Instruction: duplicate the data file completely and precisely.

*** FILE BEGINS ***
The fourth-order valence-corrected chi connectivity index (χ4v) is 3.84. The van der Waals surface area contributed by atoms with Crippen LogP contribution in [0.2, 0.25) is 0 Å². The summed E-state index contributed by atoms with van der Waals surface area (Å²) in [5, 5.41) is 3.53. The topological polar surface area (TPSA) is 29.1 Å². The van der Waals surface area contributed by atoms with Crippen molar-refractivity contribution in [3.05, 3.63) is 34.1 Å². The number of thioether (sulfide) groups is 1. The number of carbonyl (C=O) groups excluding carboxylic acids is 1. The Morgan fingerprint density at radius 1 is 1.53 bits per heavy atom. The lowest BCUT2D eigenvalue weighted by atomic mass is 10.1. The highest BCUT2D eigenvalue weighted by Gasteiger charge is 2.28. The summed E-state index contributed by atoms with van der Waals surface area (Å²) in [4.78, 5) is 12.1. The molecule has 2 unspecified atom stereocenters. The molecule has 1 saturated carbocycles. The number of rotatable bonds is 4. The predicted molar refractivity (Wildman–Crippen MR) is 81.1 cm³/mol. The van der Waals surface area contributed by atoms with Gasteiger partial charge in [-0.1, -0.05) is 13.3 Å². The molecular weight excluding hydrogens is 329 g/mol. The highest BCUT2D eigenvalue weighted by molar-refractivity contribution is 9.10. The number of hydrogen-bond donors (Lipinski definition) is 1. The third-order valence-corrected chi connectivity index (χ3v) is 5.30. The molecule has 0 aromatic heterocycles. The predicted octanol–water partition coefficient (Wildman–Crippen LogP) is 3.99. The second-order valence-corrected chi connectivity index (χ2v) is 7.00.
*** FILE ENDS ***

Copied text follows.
The fourth-order valence-corrected chi connectivity index (χ4v) is 3.84. The van der Waals surface area contributed by atoms with Crippen LogP contribution in [0.2, 0.25) is 0 Å². The summed E-state index contributed by atoms with van der Waals surface area (Å²) in [5, 5.41) is 3.53. The topological polar surface area (TPSA) is 29.1 Å². The van der Waals surface area contributed by atoms with Crippen molar-refractivity contribution in [3.05, 3.63) is 34.1 Å². The number of thioether (sulfide) groups is 1. The number of carbonyl (C=O) groups excluding carboxylic acids is 1. The Morgan fingerprint density at radius 1 is 1.53 bits per heavy atom. The lowest BCUT2D eigenvalue weighted by atomic mass is 10.1. The highest BCUT2D eigenvalue weighted by Gasteiger charge is 2.28. The summed E-state index contributed by atoms with van der Waals surface area (Å²) in [4.78, 5) is 12.1. The molecule has 2 unspecified atom stereocenters. The molecule has 1 saturated carbocycles. The number of rotatable bonds is 4. The predicted molar refractivity (Wildman–Crippen MR) is 81.1 cm³/mol. The van der Waals surface area contributed by atoms with Gasteiger partial charge in [-0.1, -0.05) is 13.3 Å². The molecular weight excluding hydrogens is 329 g/mol. The highest BCUT2D eigenvalue weighted by molar-refractivity contribution is 9.10. The number of hydrogen-bond donors (Lipinski definition) is 1. The third-order valence-corrected chi connectivity index (χ3v) is 5.30. The molecule has 0 aromatic heterocycles. The predicted octanol–water partition coefficient (Wildman–Crippen LogP) is 3.99. The second-order valence-corrected chi connectivity index (χ2v) is 7.00.